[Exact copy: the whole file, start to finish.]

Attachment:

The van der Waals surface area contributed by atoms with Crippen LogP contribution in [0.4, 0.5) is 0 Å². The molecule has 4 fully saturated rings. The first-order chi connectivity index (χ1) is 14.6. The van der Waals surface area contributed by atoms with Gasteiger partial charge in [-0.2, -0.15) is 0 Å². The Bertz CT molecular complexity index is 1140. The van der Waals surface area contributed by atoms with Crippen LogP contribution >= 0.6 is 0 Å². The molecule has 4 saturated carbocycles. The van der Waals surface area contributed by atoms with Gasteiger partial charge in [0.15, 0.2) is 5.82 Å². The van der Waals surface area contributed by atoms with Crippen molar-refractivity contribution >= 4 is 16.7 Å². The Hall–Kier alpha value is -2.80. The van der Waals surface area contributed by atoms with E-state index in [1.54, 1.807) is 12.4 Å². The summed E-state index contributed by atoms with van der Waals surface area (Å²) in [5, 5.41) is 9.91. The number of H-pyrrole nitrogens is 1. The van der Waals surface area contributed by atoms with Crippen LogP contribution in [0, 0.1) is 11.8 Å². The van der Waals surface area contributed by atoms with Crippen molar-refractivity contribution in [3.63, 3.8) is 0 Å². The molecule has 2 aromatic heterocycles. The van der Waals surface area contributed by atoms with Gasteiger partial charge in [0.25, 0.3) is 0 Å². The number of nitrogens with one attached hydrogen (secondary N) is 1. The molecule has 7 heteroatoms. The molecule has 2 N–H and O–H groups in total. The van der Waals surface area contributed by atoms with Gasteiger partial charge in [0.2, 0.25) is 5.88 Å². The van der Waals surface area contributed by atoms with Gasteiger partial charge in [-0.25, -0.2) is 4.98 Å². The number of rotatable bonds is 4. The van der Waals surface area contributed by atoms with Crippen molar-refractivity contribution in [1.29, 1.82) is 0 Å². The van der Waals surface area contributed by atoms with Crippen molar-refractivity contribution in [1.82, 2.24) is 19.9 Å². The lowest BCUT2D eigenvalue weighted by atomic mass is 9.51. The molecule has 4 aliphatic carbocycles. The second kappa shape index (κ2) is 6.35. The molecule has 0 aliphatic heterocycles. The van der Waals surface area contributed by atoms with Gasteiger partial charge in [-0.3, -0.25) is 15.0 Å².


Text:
The van der Waals surface area contributed by atoms with Crippen LogP contribution in [0.4, 0.5) is 0 Å². The molecule has 4 fully saturated rings. The first-order chi connectivity index (χ1) is 14.6. The van der Waals surface area contributed by atoms with Gasteiger partial charge in [-0.2, -0.15) is 0 Å². The Bertz CT molecular complexity index is 1140. The van der Waals surface area contributed by atoms with Crippen LogP contribution >= 0.6 is 0 Å². The molecule has 4 saturated carbocycles. The van der Waals surface area contributed by atoms with Gasteiger partial charge in [0.15, 0.2) is 5.82 Å². The van der Waals surface area contributed by atoms with Crippen molar-refractivity contribution >= 4 is 16.7 Å². The Hall–Kier alpha value is -2.80. The van der Waals surface area contributed by atoms with E-state index in [1.54, 1.807) is 12.4 Å². The summed E-state index contributed by atoms with van der Waals surface area (Å²) in [5, 5.41) is 9.91. The number of H-pyrrole nitrogens is 1. The van der Waals surface area contributed by atoms with Crippen LogP contribution in [0, 0.1) is 11.8 Å². The van der Waals surface area contributed by atoms with Crippen molar-refractivity contribution in [3.63, 3.8) is 0 Å². The molecule has 2 aromatic heterocycles. The van der Waals surface area contributed by atoms with Gasteiger partial charge in [0.25, 0.3) is 0 Å². The number of nitrogens with one attached hydrogen (secondary N) is 1. The molecule has 7 heteroatoms. The molecule has 2 N–H and O–H groups in total. The van der Waals surface area contributed by atoms with Gasteiger partial charge in [0.2, 0.25) is 5.88 Å². The van der Waals surface area contributed by atoms with Gasteiger partial charge in [-0.25, -0.2) is 4.98 Å². The number of rotatable bonds is 4. The van der Waals surface area contributed by atoms with Crippen molar-refractivity contribution in [1.29, 1.82) is 0 Å². The van der Waals surface area contributed by atoms with Crippen molar-refractivity contribution in [1.82, 2.24) is 19.9 Å². The lowest BCUT2D eigenvalue weighted by atomic mass is 9.51. The molecule has 4 aliphatic carbocycles. The second kappa shape index (κ2) is 6.35. The molecule has 0 aliphatic heterocycles. The van der Waals surface area contributed by atoms with Gasteiger partial charge in [-0.3, -0.25) is 15.0 Å².